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Doctors in training and career advancement

Graduating from medical school and starting your internship is one of the biggest transitions you will make in your professional life. We understand how challenging it is to start your first post as a new doctor, so we've pulled together this list of practical tips and real life advice to help you prepare for your intern year.

We recommend you read some of the AMA and partner publications designed to keep you as a medical professional ethical and safe. They are listed below.

The AMA has a zero-tolerance for bullying and harassment and you can read here what the AMA has publicly stated on this matter.  If you are experiencing bullying or harassing behaviour in your workplace please contact your State/Territory AMA for advice and support.

Read the AMA policy on entry requirements for vocational training

NOTE: For most States and Territory intern applications for 2019 should be available in the second half of the 2018. 

What to expect as an intern


Hopefully your transition from medical student to intern will be informed by your clinical experiences and exposure to medical and allied health professionals.  However, if you are applying for an internship interstate, you may need some additional resources to assist you make the transition.

Some States and Territory AMAs produce resource guides for new graduates so contact your State AMA here for further information. 

State and Territory AMAs generally meet with interns during Orientation week activities and these meetings will provide you with a good overview of what your AMA can do for you.  If you have missed these sessions, contact your AMA State or Territory office for further information.  Remember that your honorary student membership of the AMA expires upon graduation and you will need to join as a qualified medical practitioner.  If you have not yet become a member, you can do it on line from here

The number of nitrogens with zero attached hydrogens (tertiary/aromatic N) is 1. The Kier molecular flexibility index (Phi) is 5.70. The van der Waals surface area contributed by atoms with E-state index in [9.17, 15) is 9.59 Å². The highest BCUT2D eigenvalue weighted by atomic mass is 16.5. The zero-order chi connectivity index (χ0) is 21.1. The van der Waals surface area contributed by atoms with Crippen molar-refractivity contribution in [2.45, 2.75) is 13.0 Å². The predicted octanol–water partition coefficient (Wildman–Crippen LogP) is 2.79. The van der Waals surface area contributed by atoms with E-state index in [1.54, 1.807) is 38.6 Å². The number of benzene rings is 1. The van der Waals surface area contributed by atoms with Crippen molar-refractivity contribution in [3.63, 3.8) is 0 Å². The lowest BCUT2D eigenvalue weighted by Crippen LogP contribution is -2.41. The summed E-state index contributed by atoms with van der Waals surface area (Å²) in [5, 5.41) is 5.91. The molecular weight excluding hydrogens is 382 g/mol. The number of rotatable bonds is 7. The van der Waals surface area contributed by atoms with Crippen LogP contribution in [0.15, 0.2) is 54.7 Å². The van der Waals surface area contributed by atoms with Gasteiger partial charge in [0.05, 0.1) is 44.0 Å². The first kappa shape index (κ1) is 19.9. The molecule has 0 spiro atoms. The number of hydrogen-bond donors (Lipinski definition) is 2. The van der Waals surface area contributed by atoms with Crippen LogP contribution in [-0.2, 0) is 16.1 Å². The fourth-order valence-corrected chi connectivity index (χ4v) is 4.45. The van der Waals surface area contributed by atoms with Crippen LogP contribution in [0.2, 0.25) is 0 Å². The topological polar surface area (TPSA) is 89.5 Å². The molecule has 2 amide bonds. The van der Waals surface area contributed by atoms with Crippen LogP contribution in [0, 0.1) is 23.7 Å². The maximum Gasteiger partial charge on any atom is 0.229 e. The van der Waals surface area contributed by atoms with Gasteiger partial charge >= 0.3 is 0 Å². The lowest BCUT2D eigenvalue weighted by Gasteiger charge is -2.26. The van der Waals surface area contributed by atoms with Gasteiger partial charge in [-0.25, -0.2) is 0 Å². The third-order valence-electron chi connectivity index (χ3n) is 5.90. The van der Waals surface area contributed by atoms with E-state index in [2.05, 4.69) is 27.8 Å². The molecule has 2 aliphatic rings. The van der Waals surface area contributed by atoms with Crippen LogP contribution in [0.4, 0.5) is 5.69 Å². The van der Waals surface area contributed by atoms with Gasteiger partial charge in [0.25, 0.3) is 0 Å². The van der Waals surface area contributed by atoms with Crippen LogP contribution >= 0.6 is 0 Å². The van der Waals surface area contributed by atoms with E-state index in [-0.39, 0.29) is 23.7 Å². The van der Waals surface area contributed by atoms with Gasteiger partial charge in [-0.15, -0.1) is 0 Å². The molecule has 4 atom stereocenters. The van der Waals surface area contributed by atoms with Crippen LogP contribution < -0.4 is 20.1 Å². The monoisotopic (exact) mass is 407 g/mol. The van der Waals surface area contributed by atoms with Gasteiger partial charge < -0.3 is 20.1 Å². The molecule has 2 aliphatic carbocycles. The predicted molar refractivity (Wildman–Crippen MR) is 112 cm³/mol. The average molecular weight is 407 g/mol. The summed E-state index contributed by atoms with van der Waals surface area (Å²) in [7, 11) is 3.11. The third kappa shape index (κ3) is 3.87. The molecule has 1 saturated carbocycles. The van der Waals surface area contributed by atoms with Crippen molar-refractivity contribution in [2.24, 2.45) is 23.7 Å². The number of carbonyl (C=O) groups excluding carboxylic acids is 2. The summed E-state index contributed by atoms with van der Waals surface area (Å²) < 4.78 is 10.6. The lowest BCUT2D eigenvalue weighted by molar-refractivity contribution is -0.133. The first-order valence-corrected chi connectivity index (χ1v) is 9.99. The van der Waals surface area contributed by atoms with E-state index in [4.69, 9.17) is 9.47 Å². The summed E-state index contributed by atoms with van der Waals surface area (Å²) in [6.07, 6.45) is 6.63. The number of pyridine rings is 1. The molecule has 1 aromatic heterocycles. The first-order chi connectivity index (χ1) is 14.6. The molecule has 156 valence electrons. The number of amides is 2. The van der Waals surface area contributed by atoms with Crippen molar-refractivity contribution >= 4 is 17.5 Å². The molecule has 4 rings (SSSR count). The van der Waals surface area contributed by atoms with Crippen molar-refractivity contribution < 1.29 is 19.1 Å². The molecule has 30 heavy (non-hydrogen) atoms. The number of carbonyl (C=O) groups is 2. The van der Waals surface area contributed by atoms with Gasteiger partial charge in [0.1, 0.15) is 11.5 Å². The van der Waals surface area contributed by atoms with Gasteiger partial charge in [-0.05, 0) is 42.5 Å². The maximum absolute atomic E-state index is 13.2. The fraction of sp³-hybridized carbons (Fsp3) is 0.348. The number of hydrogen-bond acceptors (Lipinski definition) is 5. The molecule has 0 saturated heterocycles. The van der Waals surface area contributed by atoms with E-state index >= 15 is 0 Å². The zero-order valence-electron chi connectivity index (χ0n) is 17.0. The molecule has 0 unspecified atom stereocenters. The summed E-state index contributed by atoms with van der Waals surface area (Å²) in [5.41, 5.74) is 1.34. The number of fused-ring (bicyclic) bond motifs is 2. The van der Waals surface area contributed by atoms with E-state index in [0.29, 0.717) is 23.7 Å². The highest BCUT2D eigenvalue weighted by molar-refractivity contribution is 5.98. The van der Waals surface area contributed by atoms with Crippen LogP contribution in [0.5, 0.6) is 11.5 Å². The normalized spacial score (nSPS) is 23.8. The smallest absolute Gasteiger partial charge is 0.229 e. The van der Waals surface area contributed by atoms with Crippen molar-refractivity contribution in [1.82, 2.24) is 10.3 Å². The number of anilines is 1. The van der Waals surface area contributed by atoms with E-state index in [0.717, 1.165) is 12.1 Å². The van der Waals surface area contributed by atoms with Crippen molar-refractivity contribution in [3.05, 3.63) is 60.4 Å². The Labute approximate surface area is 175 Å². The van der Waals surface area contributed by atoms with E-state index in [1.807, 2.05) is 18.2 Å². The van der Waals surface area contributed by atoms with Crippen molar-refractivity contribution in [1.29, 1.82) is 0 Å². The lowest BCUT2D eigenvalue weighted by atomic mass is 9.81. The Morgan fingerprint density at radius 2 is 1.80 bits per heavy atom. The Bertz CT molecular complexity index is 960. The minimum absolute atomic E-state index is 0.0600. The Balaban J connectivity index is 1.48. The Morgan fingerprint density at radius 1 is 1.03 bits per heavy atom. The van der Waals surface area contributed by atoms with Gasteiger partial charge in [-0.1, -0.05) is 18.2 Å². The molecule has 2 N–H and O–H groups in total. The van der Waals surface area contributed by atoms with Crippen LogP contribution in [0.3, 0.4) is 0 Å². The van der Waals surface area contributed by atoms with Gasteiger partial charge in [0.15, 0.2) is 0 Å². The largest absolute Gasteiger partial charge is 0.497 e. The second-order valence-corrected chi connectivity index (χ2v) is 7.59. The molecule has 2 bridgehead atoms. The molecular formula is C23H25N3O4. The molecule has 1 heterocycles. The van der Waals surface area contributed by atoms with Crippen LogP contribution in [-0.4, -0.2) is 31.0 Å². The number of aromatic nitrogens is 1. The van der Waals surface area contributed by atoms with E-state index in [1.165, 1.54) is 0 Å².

If you are unsure about your pay or entitlements in your new job, as a member of the AMA, your State AMA has industrial officers who can ensure any issues or errors are sorted out at no additional cost to you.

Employment for doctors in training in Australia will vary, sometimes significantly, between States and Territories.  So the AMA has developed a guide to assist junior doctors to be able to understand the individual state systems and be armed with questions and direction as to where to obtain further information.

Prevocational Training – Intern


On completing your medical degree, you receive provisional registration and enter the workforce as an intern or postgraduate year 1 (PGY1) doctor.  This part of your training lasts for 12 months (47 weeks full time), and is usually undertaken in a public hospital - although interns will increasingly spend part of their training in general practice, community-based settings and private hospitals in the future.

As an Intern, you will undertake a series of work rotations designed to expose you to a range of clinical situations and environments.  This stage will help inform career choices for many graduates by providing experience in different medical specialties including general practice and provides grounding for subsequent specialist training.

Your 12 month internship will incorporate the following:

  • 8wks – emergency medical care
    Providing assessment and management of patients with acute undifferentiated illnesses – including acutely ill patients.  Can be undertaken in emergency or in some general practice settings that provide equivalent experiences.
  • 10wks – medicine
    Caring for patients with a broad range of medical conditions.  Participating in assessment and admission of patients with acute medical problems. Managing in-patents with a range of general medical conditions.
    Discharge planning (including preparation of discharge summaries and other components of handover) to the patient's GP and sub-acute/long-term care facility or ambulance care.
  • 10wks – surgery
    Caring for patients with broad range of acute and elective surgical conditions and/or who exhibit the common features of surgical illness including metabolic response to trauma, infection, shock and tumours (neoplasia).
  • 19wks − a range of other approved positions in areas such as aged care, anaesthesia, general practice, palliative medicine, psychiatry, rehab medicine or surgery. 

When you successfully complete your internship you receive general medical registration through the Medical Board of Australia (MBA).


Support for non-vocational trainees prior to entering a vocational training program

 The AMA recently released this position statement on support for non-vocational trainees prior to entering a vocational training program.